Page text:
Staying in Your Home? What You Need to Know about Watts Charges and Epstein Credits
If you are separating, one of the first decisions you will make is who gets to stay in the house. Regardless of whether your husband left you to live with his new girlfriend or whether you are staying because it is best for the kids, using the marital home as your residence can have financial consequences. Before you finalize your housing arrangements, talk to a San Francisco divorce attorney about Watts charges and Epstein credits.
Watts charges and Epstein credits come from two landmark cases that are used as a precedent in nearly every California divorce case.
Watts Charges: In 1985, the court determined that a spouse who uses community property after the date of separation may be ordered pay the other spouse a fee for using the property. This means that you may have to pay rent to your husband in order to live in your home. He may request up to half the rental value of your property. If your home’s rental value is higher than your mortgage, you could lose money by staying in your home.
Epstein Credits: In 1979, the court determined that a spouse who pays a community debt is owed a credit on the payment. If you pay 100 percent of the mortgage, your spouse owes you an amount equal to half the payment. If your spouse pays the mortgage, you owe him half the payment. Epstein credits do not apply if the payment is made out of a shared bank account.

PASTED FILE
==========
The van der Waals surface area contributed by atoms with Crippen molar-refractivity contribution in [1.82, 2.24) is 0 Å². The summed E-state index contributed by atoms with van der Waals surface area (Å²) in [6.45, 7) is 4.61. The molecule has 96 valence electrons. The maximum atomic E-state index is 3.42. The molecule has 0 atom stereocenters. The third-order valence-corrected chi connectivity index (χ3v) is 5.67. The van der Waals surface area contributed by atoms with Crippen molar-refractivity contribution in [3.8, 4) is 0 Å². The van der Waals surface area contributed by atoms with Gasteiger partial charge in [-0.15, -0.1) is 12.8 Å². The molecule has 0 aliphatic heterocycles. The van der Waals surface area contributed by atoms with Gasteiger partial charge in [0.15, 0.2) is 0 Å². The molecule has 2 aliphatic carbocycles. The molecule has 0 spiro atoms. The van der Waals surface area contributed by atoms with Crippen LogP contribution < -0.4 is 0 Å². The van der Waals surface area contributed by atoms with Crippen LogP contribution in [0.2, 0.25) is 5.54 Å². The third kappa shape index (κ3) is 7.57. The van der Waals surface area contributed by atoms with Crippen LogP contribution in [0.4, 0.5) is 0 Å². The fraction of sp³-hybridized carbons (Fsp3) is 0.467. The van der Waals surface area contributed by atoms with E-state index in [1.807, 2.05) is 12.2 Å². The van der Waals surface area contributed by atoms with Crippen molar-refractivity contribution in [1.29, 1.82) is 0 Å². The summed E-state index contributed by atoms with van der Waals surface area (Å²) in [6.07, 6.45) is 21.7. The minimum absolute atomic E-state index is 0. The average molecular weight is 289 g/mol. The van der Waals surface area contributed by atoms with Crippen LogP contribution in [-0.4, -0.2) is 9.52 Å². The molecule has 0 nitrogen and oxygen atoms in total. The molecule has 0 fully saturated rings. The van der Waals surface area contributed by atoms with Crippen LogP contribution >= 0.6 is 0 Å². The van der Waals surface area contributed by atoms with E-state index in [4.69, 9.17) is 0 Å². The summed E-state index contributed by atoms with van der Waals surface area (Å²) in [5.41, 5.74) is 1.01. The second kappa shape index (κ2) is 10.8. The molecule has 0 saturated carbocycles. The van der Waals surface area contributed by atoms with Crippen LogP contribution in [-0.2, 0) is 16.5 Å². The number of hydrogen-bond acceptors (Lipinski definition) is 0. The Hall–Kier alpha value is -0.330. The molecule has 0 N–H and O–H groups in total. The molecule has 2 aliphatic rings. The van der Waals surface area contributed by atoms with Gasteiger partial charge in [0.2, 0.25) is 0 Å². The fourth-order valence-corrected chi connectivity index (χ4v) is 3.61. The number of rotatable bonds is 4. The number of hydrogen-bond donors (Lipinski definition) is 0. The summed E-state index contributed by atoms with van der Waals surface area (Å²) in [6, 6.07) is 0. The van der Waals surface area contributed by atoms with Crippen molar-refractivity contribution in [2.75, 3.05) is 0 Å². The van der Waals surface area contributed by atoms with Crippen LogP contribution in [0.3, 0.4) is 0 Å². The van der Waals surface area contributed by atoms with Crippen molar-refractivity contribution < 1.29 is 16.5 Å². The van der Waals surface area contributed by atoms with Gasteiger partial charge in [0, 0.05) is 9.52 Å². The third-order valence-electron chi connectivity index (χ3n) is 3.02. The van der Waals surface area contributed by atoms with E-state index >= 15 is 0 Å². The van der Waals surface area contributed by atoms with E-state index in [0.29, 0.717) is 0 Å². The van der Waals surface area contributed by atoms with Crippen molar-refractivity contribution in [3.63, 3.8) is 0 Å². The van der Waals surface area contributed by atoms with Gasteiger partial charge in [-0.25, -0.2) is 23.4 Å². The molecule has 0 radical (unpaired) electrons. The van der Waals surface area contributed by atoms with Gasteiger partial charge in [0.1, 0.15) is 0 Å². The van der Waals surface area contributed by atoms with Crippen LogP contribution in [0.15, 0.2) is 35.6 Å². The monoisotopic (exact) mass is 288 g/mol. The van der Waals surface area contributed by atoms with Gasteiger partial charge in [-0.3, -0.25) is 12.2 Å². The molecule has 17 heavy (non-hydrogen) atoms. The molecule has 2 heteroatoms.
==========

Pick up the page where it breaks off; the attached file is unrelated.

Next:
Epstein credits and Watts charges are applied to the divorce settlement. If you are staying in your home and your spouse is paying the mortgage, your divorce settlement may be significantly reduced by Watts charges and Epstein credits.
What can you do? You and your spouse can sign a temporary settlement agreement that includes either your mortgage payments or your stay in the home during the separation as support. When staying in the home is granted as support, no Watts charges or Epstein credits are given.
Epstein credits and Watts payments are discretionary. This means they are not automatically awarded. California family courts must consider each spouse’s income, the number children in the home, and other factors before ordering Epstein credits and Watts charges.
Confused? Our San Francisco divorce lawyers can help you protect your family and your interests during your separation and divorce. To schedule an appointment, contact The Law Offices of Paul H. Nathan at 415-341-1144.